Appeal from the United States District Court for the Eastern District of Pennsylvania, D.C. Civil No. 86-2316.
Seitz, Mansmann and Greenberg, Circuit Judges.
This action involves the interpretation of federal regulations setting forth the extent of the obligation of recipients of federal funds for renovation of mass transit facilities to make those facilities accessible to handicapped persons. After careful review of the regulations and the cited authorities and in light of the interpretation of its regulations by the United States Department of Transportation ("the DOT") subsequent to the district court's decision, we hold that compliance by the City of Philadelphia and the Southeastern Pennsylvania Transportation Authority ("SEPTA") with the "special efforts" requirements of the DOT regulations as set forth in Section 27.77 of the former regulations, 49 C.F.R. 27.77 (1981), did not excuse compliance with the accessibility requirements of 49 C.F.R. 27.67(b) (1985) in connection with renovations to the Columbia Avenue subway station, which serves Temple University in Philadelphia.
Therefore, we will vacate the district court's order granting summary judgment for the defendants because the order was based solely upon the conclusion that the defendants had complied with the "special efforts" requirements as a matter of law. Furthermore, we will reverse the order denying partial summary judgment for the plaintiffs and remand for entry of an order granting partial summary judgment in favor of the plaintiffs as to the defendants' duty, in compliance with the regulations, to make the northeast entrance to the Columbia Avenue subway station's northbound terminal usable by persons in wheelchairs.
In 1979, the DOT enacted regulations entitled "Nondiscrimination on the Basis of Handicap in Programs and Activities Receiving or Benefitting from Federal Financial Assistance."*fn1 49 C.F.R. Part 27 (1979). The 1979 regulations were promulgated to comply with U.S. Department of Health, Education and Welfare coordination guidelines, issued in 1978, implementing Section 504 of the Rehabilitation Act, 29 U.S.C. § 794 ("Section 504"). These HEW guidelines required that all recipients of federal funds integrate handicapped persons into the same programs available to others, rather than treat them as a separate group in "special" programs. See 45 C.F.R. § § 85.1-85.58 (1980). Subpart C of the 1979 DOT regulations, 49 C.F.R. Part 27 (1979), which dealt with the accessibility of facilities, stated that it:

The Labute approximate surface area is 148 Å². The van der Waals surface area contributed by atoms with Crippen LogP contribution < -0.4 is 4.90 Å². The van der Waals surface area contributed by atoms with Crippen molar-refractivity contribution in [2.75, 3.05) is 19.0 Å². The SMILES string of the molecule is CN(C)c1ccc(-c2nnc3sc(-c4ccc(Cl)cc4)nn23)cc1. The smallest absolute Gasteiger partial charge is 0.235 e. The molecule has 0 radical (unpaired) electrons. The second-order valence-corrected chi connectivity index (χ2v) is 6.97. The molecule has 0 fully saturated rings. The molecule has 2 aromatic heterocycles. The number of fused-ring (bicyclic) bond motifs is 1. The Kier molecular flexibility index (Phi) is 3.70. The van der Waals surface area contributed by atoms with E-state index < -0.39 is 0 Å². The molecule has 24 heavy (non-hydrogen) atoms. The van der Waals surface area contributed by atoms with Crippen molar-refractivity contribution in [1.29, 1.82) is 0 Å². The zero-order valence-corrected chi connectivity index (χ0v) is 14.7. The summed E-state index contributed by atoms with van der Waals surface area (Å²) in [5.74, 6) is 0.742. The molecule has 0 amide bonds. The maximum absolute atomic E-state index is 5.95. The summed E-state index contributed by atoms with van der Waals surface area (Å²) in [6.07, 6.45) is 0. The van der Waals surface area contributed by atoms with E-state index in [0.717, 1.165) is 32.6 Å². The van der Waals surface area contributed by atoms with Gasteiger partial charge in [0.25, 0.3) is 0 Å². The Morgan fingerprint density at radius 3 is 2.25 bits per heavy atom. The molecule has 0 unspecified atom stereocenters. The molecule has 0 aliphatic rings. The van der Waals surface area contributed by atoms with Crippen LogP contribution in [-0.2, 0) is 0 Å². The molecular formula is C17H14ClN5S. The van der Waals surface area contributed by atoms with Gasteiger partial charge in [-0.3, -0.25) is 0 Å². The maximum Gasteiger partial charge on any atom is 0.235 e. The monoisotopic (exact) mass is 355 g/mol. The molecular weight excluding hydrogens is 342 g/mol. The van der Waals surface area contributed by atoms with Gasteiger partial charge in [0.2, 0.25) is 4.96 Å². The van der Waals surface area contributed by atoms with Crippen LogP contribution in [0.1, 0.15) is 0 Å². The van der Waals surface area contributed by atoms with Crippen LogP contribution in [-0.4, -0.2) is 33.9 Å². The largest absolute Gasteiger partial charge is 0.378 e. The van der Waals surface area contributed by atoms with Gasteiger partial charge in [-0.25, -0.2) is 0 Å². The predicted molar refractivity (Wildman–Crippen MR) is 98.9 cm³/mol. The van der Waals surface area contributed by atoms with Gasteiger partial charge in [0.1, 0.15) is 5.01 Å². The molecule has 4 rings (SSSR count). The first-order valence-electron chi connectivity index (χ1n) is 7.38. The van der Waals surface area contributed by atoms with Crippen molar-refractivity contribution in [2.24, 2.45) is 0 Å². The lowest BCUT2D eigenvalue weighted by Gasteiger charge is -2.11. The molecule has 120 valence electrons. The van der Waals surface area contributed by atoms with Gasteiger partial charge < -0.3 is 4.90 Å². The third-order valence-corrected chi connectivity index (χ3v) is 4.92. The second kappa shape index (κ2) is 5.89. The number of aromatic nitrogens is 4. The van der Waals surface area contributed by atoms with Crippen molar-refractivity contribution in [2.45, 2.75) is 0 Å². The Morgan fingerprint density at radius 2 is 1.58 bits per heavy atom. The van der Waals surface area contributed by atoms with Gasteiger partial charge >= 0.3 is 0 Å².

does not necessarily require a recipient to make each of its existing facilities or every part of an existing facility accessible to and usable by handicapped persons.
However, Subpart C did require that:
Each facility or part of a facility which is altered by, on behalf of, or for use of a recipient . . . in a manner that affects or could affect the accessibility of the facility or part of the facility shall, to the maximum extent feasible, be altered in such a manner that the altered portion of the facility is readily accessible to and usable by handicapped persons.
Subparts D and E of these regulations imposed additional program-specific requirements regarding the accessibility of facilities and services. Subpart D contained program-specific requirements for airports, railroads and highways. Subpart E, which contained requirements pertaining to mass transportation, specifically required that stations within the rapid and commuter rail systems which served institutions of higher learning, such as the Columbia Avenue subway station,*fn2 "must be accessible to wheelchair users." 49 C.F.R. 27.87(a) (1979).